A small shift away from a meat-based diet can have a major impact on the climate

In addition to significant benefits for the climate, meat-based diet nature and water, switching to sustainable proteins will help Europeans live healthier lives, and policymakers will benefit from lower healthcare costs, writes Nico Musi.

Giving up meat for just two days a week in the EU and UK will have huge benefits for the environment.

This modest shift to a plant-based diet could lead to an impressive 81 million tonnes of CO2 equivalent reduction per year.

This has a comparable impact to removing a quarter – or around 65 million – of all cars from EU and UK roads.

Moreover, since meat production takes up much more farmland than protein crops, this shift will free up an area of ​​land larger than the entire United Kingdom. It will also save 2.2 cubic kilometers of water, which is equivalent to the water consumption of 880,000 swimming pools per year.

We know and can prove it all – all this in the results of a new study by the consulting company Profundo for Madre Brava.

In short, by replacing animal proteins with a blend of whole grain plant proteins and new plant-based meat alternatives, we are making changes that will have an exponential impact on the long-term health and vitality of our planet.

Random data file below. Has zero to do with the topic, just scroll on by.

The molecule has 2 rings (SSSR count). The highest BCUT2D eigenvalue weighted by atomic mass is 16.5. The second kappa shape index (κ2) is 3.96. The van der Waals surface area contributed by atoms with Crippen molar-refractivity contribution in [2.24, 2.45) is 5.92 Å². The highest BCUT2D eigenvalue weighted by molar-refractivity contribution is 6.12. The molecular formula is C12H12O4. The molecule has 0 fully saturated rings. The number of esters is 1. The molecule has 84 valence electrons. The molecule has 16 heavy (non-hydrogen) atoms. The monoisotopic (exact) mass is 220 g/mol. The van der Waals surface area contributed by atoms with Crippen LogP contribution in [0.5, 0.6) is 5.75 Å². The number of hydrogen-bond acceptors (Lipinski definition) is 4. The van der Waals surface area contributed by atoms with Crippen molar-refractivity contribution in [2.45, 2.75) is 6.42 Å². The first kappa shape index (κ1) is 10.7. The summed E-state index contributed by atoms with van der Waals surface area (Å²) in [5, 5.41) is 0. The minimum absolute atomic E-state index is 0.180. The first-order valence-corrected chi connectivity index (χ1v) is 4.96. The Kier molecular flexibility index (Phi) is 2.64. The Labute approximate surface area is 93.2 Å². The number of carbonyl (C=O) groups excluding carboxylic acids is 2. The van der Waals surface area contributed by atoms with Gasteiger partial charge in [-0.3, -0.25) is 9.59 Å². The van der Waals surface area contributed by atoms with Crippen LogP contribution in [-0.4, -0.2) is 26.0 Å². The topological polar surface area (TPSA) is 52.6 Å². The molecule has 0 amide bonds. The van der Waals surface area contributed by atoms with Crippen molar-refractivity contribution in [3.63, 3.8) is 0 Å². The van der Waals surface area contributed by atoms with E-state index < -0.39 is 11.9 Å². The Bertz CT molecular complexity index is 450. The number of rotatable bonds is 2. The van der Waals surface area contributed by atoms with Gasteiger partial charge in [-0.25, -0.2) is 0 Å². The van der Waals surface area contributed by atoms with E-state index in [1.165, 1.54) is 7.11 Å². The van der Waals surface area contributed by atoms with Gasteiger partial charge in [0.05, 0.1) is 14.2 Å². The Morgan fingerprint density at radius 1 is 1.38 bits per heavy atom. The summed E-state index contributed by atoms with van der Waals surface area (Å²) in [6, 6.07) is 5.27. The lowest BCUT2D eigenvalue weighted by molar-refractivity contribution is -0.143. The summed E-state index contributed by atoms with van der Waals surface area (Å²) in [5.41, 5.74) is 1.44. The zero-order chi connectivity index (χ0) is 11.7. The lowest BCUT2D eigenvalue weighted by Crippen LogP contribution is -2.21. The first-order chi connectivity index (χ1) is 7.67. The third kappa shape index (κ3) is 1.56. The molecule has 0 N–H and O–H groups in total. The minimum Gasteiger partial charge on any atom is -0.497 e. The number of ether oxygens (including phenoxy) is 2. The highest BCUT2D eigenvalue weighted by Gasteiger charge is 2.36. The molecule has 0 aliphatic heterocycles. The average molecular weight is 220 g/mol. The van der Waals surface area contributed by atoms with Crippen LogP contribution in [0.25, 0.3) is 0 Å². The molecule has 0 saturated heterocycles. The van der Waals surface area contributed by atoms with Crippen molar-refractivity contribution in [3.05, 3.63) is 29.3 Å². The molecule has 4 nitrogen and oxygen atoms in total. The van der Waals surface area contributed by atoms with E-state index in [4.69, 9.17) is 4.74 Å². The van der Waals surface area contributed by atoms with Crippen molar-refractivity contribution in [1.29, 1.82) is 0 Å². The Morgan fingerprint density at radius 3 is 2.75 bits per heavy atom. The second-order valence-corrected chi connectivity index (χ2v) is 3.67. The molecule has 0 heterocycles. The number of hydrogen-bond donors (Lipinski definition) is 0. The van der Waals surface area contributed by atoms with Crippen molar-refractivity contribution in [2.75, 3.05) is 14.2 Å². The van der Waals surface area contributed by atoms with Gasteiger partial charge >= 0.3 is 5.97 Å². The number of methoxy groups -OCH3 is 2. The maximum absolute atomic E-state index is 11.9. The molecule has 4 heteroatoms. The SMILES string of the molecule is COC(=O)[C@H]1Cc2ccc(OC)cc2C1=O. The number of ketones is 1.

This moderate switch to plant proteins makes sense from a health perspective. Citizens in Europe and the UK currently consume 80% more meat than the global average.

Even more alarmingly, Europeans consume four times more red meat than recommended intake levels, according to health experts from the EAT-Lancet Commission, led by 37 of the world’s leading scientists from 16 countries representing a variety of disciplines, who have identified targets for healthy nutrition and organic food. production.

Switching settings also makes climatic sense. Excessive consumption of animal products plays a significant role in increasing emissions in the EU food sector, which accounts for 70% of all food consumption-related emissions in the bloc.

In addition, meat and dairy production is the largest source of methane emissions in the EU and the most powerful driver of climate change. Unless Brussels tackles livestock emissions, agriculture will become the bloc’s biggest climate-polluting sector by 2040.

What does Europe need?

Climate scientists agree that the only way to achieve the goals of the Paris Agreement is to significantly reduce overall meat production and consumption worldwide.

In Europe, the Institute for European Environmental Policy (IEEP) examined what the EU agricultural sector would need to achieve net-zero emissions by 2050.

Various scenarios leading to significant reductions in greenhouse gas emissions through a combination of different sustainable farming practices require a reduction in meat consumption in the EU by 75% by 2050 compared to 2010.

Europe needs dietary changes to decarbonize agriculture. The UK and EU therefore need to pay more attention to the protein transition, as well as explore technologies for sustainable intensification and reduction of methane emissions.